We’d love to say that Ashburn got its name from a beautiful grove of ash trees that flourished here until its tragic destruction during the Great Chicago Fire. However, since ash trees are not even native to the Midwest, we have to admit that the name has nothing to do with trees or tragedies. The fact is, Ashburn earned its moniker because it served as a dumping ground for Chicagoans’ furnace and fireplace ashes during the 1800s. Oh well, life can’t be all romance!
Even after it was annexed by Chicago in 1889, its lowly status, marked by scattered pyramids of soot and ash, kept the area sparsely populated for decades. In the mid-1890s struggling immigrants from Holland, Sweden and Ireland established a presence here, constructing a couple dozen homes, but it hardly represented a notable building boom.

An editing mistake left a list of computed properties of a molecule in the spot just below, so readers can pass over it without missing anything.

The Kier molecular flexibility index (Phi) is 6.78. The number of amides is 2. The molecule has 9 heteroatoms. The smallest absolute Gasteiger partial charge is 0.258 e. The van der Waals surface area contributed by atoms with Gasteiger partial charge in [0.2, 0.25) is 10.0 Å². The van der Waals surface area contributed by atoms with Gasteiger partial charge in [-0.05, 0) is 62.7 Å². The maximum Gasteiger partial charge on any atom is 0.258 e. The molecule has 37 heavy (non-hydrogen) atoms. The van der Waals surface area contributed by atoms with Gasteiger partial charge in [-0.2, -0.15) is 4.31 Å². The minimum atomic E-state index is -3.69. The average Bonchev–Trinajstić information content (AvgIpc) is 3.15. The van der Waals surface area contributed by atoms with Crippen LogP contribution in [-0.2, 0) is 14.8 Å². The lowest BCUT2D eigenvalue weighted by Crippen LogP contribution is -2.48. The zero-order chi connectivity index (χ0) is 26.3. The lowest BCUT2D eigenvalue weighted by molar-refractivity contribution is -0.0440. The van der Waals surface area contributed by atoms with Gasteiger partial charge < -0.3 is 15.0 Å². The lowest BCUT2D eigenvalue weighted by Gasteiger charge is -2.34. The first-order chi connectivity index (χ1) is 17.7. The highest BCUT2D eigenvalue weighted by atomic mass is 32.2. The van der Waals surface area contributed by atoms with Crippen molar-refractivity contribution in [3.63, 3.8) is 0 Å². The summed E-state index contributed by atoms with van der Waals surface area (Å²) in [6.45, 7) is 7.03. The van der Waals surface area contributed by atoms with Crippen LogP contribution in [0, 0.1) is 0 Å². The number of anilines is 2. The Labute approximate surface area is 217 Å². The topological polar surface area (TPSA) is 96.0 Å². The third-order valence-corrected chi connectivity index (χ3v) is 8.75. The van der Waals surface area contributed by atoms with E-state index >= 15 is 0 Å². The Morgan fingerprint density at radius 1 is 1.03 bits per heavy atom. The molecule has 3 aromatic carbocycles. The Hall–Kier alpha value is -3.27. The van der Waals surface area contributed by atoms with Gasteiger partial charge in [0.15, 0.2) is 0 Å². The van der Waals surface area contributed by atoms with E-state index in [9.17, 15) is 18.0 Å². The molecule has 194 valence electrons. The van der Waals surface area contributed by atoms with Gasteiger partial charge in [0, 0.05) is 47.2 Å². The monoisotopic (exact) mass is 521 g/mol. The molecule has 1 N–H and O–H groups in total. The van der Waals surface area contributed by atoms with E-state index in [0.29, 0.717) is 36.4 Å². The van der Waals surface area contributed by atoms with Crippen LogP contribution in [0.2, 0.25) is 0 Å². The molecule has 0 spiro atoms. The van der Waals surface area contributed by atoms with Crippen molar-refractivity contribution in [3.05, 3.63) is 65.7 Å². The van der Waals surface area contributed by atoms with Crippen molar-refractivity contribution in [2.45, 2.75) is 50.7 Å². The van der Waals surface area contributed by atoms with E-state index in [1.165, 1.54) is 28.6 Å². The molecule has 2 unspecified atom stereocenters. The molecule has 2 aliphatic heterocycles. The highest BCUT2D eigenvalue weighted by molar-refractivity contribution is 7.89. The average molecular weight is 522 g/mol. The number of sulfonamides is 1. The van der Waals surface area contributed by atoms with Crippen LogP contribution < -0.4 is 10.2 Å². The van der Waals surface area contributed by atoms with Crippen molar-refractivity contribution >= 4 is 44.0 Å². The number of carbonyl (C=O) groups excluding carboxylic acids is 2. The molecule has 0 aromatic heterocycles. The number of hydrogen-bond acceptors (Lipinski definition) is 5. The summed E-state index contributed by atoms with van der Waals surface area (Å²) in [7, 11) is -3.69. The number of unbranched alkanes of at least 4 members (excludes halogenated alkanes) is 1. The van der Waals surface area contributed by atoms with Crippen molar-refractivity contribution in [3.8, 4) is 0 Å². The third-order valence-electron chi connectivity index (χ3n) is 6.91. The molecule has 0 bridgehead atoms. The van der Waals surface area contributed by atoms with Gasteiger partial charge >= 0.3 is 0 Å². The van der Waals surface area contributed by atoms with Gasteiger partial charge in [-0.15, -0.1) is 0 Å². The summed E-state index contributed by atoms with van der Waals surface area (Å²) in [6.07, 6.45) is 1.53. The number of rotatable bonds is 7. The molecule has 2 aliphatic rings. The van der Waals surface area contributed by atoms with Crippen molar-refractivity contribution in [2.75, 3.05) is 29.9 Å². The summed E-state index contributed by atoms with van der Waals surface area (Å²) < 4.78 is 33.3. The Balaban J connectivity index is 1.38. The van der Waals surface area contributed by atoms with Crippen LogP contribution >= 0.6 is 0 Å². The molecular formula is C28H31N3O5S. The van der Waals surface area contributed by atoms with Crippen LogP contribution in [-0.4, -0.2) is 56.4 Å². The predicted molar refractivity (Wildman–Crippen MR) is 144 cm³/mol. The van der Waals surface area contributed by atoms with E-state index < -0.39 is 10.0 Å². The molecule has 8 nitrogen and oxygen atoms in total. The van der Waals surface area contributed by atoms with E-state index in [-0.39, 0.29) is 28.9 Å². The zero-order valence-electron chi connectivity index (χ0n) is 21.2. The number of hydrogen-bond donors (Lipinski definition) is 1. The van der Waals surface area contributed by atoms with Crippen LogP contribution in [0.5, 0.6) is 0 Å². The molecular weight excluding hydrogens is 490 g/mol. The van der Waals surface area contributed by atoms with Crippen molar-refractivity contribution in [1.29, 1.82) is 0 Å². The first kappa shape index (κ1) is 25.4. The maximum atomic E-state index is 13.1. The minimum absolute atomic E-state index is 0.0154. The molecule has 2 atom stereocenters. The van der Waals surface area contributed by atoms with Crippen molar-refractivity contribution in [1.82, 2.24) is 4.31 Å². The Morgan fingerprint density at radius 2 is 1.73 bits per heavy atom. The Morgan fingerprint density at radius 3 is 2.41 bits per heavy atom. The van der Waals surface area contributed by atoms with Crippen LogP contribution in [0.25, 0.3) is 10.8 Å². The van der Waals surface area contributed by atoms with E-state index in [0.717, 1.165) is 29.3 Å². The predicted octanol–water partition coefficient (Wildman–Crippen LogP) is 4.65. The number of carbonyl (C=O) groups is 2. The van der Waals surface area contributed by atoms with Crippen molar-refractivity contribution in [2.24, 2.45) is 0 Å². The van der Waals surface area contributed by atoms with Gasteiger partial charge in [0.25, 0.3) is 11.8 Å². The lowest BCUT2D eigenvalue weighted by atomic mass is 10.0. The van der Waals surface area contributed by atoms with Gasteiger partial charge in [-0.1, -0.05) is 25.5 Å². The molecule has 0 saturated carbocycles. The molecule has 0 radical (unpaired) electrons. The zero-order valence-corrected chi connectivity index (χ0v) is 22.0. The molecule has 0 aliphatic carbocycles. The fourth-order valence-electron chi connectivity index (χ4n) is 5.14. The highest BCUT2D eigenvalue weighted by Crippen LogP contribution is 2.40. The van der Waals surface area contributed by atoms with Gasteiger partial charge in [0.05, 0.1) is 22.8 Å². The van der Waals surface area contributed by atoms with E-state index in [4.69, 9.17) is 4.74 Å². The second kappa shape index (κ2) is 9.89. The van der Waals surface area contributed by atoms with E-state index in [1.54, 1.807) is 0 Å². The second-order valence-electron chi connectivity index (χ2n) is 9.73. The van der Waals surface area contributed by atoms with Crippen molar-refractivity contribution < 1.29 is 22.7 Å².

By 1905 there were still fewer than 50 houses in Ashburn. The Chicago and Grand Trunk Railway laid down its tracks through the heart of the community but failed to inspire much related construction. In addition, Chicago’s first airport, the Ashburn Flying Field, kept 67 acres on the west side of Ashburn from being developed for homes or businesses until the 1950s. It wasn’t until the post-WWII era that Ashburn’s exploding population, growing from 7,000 residents to around 40,000 in a single decade, finally forced a transformation of the Ashburn neighborhood into the respectable, stable neighborhood that it is today.